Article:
Islamabad felt ‘betrayed’ at US criticism, army chief says

Pakistani Army Chief Gen. Qamar Javed Bajwa. (AP)
Updated 13 January 2018
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Islamabad felt ‘betrayed’ at US criticism, army chief says

ISLAMABAD: Gen. Qamar Javed Bajwa, Pakistan’s army chief, told a top US general the nation “felt betrayed” at criticism that it was not doing enough to fight terrorism, the military said on Friday, after US President Donald Trump accused Pakistan of “lies and deceit.”
Gen. Joseph Votel, US Central Command chief, told Gen. Bajwa during a telephone call this week that the US was not contemplating any unilateral action inside Pakistan, the Pakistani army said in a statement.
Tension between the US and Pakistan has grown over US complaints that the Afghan Taliban and Haqqani network that target American troops in Afghanistan are allowed to take shelter on Pakistani soil.
Trump’s administration last week announced the suspension of about $2 billion in security aid to nuclear-armed Pakistan over accusations Islamabad is playing a double game in Afghanistan.
Islamabad denies this and accuses the US of disrespecting its vast sacrifices — casualties have numbered in the tens of thousands — in fighting terrorism.
The US aid suspension was announced days after Trump tweeted on Jan. 1 that the US had foolishly given Pakistan $33 billion in aid over 15 years and was rewarded with “nothing but lies & deceit, thinking of our leaders as fools.”
It is not clear what prompted Trump’s tweet, which infuriated Pakistani officials and caught the rest of the US administration off guard.

The Pakistani statement on Friday did not directly refer to Trump’s tweet.
“(Bajwa) said that entire Pakistani nation felt betrayed over US recent statements despite decades of cooperation,” the army said, referring to the phone call between Bajwa and Votel.
The Pakistani assertion that Votel said no unilateral action inside Pakistan was being considered may have referred to the possibility of cross-border US drone strikes and other military missions targeting Taliban and other militant figures outside the border area.
In 2016, a US drone killed the then-leader of the Taliban, Mullah Akhtar Mansour, in the southwestern province of Baluchistan, prompting protests from Islamabad of a violation of sovereignty.
And in 2011, a secret American raid in the military garrison city of Abbottabad killed Al-Qaeda leader Osama bin Laden, the architect of the Sept. 11, 2001 attacks on American cities that prompted the US-led invasion to topple the Taliban in Afghanistan.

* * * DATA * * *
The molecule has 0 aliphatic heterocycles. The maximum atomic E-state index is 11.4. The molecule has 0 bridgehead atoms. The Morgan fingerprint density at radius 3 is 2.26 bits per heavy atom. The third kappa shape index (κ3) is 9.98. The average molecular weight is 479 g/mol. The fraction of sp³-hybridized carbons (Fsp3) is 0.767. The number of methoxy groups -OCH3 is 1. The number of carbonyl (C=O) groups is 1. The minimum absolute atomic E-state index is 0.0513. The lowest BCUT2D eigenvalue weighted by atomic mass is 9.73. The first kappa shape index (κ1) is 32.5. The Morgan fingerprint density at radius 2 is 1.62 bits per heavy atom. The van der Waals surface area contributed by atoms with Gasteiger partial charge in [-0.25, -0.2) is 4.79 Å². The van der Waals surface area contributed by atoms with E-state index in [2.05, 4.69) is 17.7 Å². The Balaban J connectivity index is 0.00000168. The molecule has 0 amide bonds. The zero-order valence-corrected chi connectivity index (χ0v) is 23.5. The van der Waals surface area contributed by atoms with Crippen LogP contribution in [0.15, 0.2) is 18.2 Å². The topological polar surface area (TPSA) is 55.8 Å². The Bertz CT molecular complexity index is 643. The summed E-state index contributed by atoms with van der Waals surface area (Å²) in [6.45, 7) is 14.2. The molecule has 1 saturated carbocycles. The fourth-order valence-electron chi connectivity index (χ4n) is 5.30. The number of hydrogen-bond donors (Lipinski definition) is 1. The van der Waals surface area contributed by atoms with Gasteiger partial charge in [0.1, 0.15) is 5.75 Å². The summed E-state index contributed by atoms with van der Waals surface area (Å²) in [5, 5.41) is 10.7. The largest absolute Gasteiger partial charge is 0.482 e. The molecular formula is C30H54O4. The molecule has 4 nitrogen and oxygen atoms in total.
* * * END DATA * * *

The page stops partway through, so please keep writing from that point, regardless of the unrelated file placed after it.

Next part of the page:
Since Trump took office, there have been several drone strikes in Pakistan’s border region but they have not so far gone deeper into Pakistani territory, though Islamabad believes that is on a menu of punitive actions the US administration is considering.
However, the US military is also concerned that the Pakistani army, which effectively runs foreign policy, might close the air and land corridors on which US-led troops and Afghan forces in landlocked Afghanistan depend for supplies. So far, Pakistan has not done so.


Migrant rescue ship docks in Spain’s Mallorca

Updated 46 min 36 sec ago
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Migrant rescue ship docks in Spain’s Mallorca

  • Video posted by the group showing the floating bodies and the rescue of another woman still alive caused outrage across Europe
  • The rescuers had refused to dock in Italy saying they didn’t trust how Italian authorities would handle an investigation into the wreckage

BARCELONA, Spain: A Spanish rescue vessel carrying two dead bodies and a survivor from a migrant boat wreck has docked in a Mallorca port after a four-day journey across the Mediterranean Sea.
The aid group Proactiva Open Arms had found the bodies of a small boy and a woman on Tuesday and accused Libya’s coast guards of abandoning them after intercepting dozens of Europe-bound migrants.
Video posted by the group showing the floating bodies and the rescue of another woman still alive caused outrage across Europe.
The rescuers had refused to dock in Italy saying they didn’t trust how Italian authorities would handle an investigation into the wreckage. Rome and the European Union have trained and financed the Libyan coast guard to halt the flow of migration.